Self-Care: The Basics

Welcome to March! I hope you enjoyed Love Yourself Month. I really enjoyed sharing my favorite songs with you all.

Welcome to March! I hope you enjoyed Love Yourself Month. I really enjoyed sharing my favorite songs with you all.

Timing is always a concern when working on a series. Like, what comes first the chicken or the egg? I’ve been pondering, what comes first self-love or self-care. Well, I have thoughts on that, but the one thing I do know is that we need both to stay in balance.

I, for one, have tons of love for myself, but I am terrible at caring for myself. So, then the question arises, if you are not caring for yourself properly, do you really love yourself? Really? Think about it. A parent who claims to love their child but opts out of caring for him is deemed neglectful, and their love of the child is questioned. So, by that line of thinking, shouldn’t self-love be questioned if someone lacks self-care and vice versa?

I’m not sure. That’s something for me to journal about later. Stay tuned, I’m sure I’ll come to some conclusion.

As I said, I made the decision to tackle the ability to love and forgive oneself before I discussed self-care, but the month is winding down, and it is time.

What is self-care?

Self-care is essential and deliberate. It is any activity used to enhance well-being. This means that activities should be chosen and practiced because they restore your energy reserves.

Self-care is NOT selfish, indulgent, or an emergency response to stress. Let me say that again for the Cece type characters. It is NOT and should NOT be an emergency response to stress. This means it should be consistent and a conscious effort on your part. Self-care is not just candle-lit bubble baths with champagne and soft music. It is not a luxury; it is a necessity. It is simply taking care of oneself. Self-care should not be reactive because regular self-care is required for balance and well-being.

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What are the types of self-care?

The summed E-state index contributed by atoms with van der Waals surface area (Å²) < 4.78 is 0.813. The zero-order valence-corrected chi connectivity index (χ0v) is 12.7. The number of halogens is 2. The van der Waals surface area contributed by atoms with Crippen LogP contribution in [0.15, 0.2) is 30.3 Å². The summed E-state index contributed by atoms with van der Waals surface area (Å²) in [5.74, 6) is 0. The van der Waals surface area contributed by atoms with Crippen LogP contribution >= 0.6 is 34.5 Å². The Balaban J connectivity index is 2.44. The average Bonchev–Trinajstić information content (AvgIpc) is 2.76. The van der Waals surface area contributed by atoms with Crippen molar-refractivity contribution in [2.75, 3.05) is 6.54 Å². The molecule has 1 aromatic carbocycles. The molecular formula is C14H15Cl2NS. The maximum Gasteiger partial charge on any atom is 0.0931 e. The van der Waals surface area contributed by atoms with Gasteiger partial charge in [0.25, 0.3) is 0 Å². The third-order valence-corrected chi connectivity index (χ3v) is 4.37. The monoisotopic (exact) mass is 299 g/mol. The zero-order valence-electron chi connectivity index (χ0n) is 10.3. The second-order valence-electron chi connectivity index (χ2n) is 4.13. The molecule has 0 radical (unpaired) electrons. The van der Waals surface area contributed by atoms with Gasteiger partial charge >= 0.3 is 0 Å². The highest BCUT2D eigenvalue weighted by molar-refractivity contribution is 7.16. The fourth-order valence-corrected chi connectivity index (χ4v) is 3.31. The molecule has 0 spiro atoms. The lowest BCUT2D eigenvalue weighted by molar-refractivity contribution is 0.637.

Depending on the resource, there are between four and eight dimensions or types of self-care. The six main dimensions are physical, emotional, psychological, intellectual, social, and spiritual. Other sources include financial and professional/occupational aspects.

The physical dimension includes eating well, getting enough sleep and physical activity, and tending to your overall health. Tending to your emotional dimension means having good coping mechanisms, allowing oneself to feel the full range of emotions without judgment, and paying attention to emotional needs. The psychological dimension speaks to cultivating self-awareness and having good mental health practices. The intellectual dimension means you seek to strike a balance between being mentally/intellectually challenged and overwhelmed. And the social dimension is about creating a sense of belonging, or more plainly, having a strong, mutually beneficial social structure. The financial dimension speaks to taking time to focus on your finances but also making sure you cultivate positive feelings around money. Lastly, professional self-care is related to work, and how well you balance work, aspirations included, with your overall life and well-being. This is basically work-life balance.

Notice two things. One, you can substitute the words self-care and dimension for health. Two, the crux of all the dimensions is balance and setting limits. To simplify self-care down to its most basic premise, self-care is all about creating boundaries and balance.

What are the signs of needing more self-care?

While engaging in self-care should not be reactive, there is a multitude of signs that a person requires some TLC. Stress is a common sign of imbalance. Chronic stress can lead to burnout, ineffective coping mechanisms, health problems, etc.

I want to focus on the ineffective coping mechanisms for a second because the signs are lesser-known. People who are coping but nearing the breaking point may begin to exhibit ineffective coping mechanisms. Yes, for some, this is a chronic problem. For others, this is a sign to get back in balance.